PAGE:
A Series to Help Parents Understand Their LGBTQ Child: COMING OUT
A four-part series, to help parents know how to communicate with their child and understand what they are telling you, how to support, and where to find support.
Raise Vegan is able to bring you this series with the help of Lindsey Pembrooke (they/them), who has been involved in the New Haven Pride Center since 2016, and is a member of their Board of Directors. In addition to co-coordinating the Transgender Adult Support Group at the New Haven Pride Center, they are a trained group facilitator with PFLAG.org (pflag.co.uk), and active in support groups around the state and online. If you are non-binary, or the parent of a non-binary child, you can find their support group on Facebook: Non-Binary Gender Pride.
You might also like:
- IT’S GLOBAL HUG YOUR KID DAY. EMBRACE THEM TIGHTER
- TRANS MAN GIVES BIRTH TO BABY, SHARES STORIES OF VILE ABUSE HE RECEIVED
- AWESOME VIDEO ON HOW TO TALK TO KIDS ABOUT ‘COMING OUT’
- SHOULD YOU RETHINK THE GENDER REVEAL PARTY?
A Series to Help Parents Understand Their LGBTQ Child: COMING OUT
The first interview of Lindsey’s I ever read discussed and explained what it means to be transgender, or non-binary, in such a comfortable and straight-forward way; I knew we had to find a way to feature them in Raise Vegan. All the questions I’m sure a lot of people have, but are too afraid to ask, for fear of sounding uneducated, or worse, bigoted, could finally be answered. We, at Raise Vegan, knew if anyone could explain to parents how to support, love and accept their kids unconditionally, especially when going through an uncertain time in their lives, it was Lindsey.
Here are the excerpts from the interview:
RV: Hi Lindsey, thank you so much for taking time out of your very busy schedule to work with us for the next few months at Raise Vegan. We appreciate your willingness to help parents understand what it means to be LGBTQ+ and to educate them on how to create a loving environment for their LGBTQ+ children.
So, let’s get right into it! One situation confusing parents a lot is when their child has previously had partners of the opposite sex, but then come out, for example: “My son told me he was gay, but he’s always had girlfriends – it doesn’t make sense.” You spoke before about kids learning about themselves, and always evolving. What they may have said to their parents regarding their sexuality is not a guarantee their preference won’t change.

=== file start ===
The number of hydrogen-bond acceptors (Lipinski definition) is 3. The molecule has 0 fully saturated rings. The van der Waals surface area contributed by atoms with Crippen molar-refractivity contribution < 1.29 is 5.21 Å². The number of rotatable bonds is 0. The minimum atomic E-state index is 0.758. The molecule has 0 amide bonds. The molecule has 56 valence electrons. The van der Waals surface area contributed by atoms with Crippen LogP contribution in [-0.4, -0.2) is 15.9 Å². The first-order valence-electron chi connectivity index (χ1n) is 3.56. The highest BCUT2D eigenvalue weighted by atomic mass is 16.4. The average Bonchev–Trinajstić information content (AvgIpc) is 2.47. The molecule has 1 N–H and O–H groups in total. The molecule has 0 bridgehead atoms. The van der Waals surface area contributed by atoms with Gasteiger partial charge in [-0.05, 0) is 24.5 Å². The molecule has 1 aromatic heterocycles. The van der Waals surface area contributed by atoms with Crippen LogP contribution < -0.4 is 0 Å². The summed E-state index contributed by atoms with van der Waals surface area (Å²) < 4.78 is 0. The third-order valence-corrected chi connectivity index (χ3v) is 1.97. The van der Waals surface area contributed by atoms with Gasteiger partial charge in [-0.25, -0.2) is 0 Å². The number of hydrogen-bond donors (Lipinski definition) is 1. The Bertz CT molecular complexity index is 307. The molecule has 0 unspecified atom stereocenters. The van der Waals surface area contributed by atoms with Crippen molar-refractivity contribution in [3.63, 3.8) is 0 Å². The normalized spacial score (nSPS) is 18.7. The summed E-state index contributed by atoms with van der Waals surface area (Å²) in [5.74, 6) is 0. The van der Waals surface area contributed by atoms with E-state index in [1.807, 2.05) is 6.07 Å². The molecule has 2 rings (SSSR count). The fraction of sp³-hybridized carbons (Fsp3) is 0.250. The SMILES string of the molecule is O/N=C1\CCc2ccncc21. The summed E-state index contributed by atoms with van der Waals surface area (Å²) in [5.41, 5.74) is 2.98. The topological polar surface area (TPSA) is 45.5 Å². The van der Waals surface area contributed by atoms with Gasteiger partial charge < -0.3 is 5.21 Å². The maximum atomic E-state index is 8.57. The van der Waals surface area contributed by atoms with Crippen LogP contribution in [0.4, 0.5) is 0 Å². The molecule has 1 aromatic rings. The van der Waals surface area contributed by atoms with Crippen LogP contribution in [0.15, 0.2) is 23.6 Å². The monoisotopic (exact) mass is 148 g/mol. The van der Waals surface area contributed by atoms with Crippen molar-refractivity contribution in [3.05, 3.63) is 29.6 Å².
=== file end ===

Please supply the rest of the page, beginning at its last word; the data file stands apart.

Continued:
Is there a way you can prepare parents for those difficult conversations? Do you have any tips on how to be mindful, and to support your child at the moment, but to also be prepared for life to continue to evolve as your child learns about who they are (i.e. trying something else, roll with the differences and expectations)?
Lindsey: It is nice when you can finally come out to someone. There is a lot of trust in this, especially if a person does this early on. They may not have the words or understand it all themselves, but they understand enough to know SOMETHING is there. They are trusting you and confiding in you.
One of the hardest things for an LGBTQ+ person to deal with in this situation is this assumption made that the person has 100% awareness of everything about themselves and can articulate this to parents when asked. That they have a game plan and a target they are aiming at. In the case of a transgender person, this assumption can also include some idea such as the individual has a hatred of their body, and it will inevitably end with a medical transition. Check your assumptions at the door.
What do you suggest for parents if they feel overwhelmed about being able to support their children? Often times the kids themselves aren’t sure what kind of support they need, so how can parents help them to feel safe and loved?
Lindsey: The main thing a parent can provide is a safe space for their child to be able to question, grow, and figure it out. A lot of this is like a trip to an optometrist: “Can you see better with this lens, or with this one?” Rinse and repeat. Your child may not always know the right answer, but they can feel the wrong ones along the way. It’s ok for them to try something and find out it doesn’t resonate.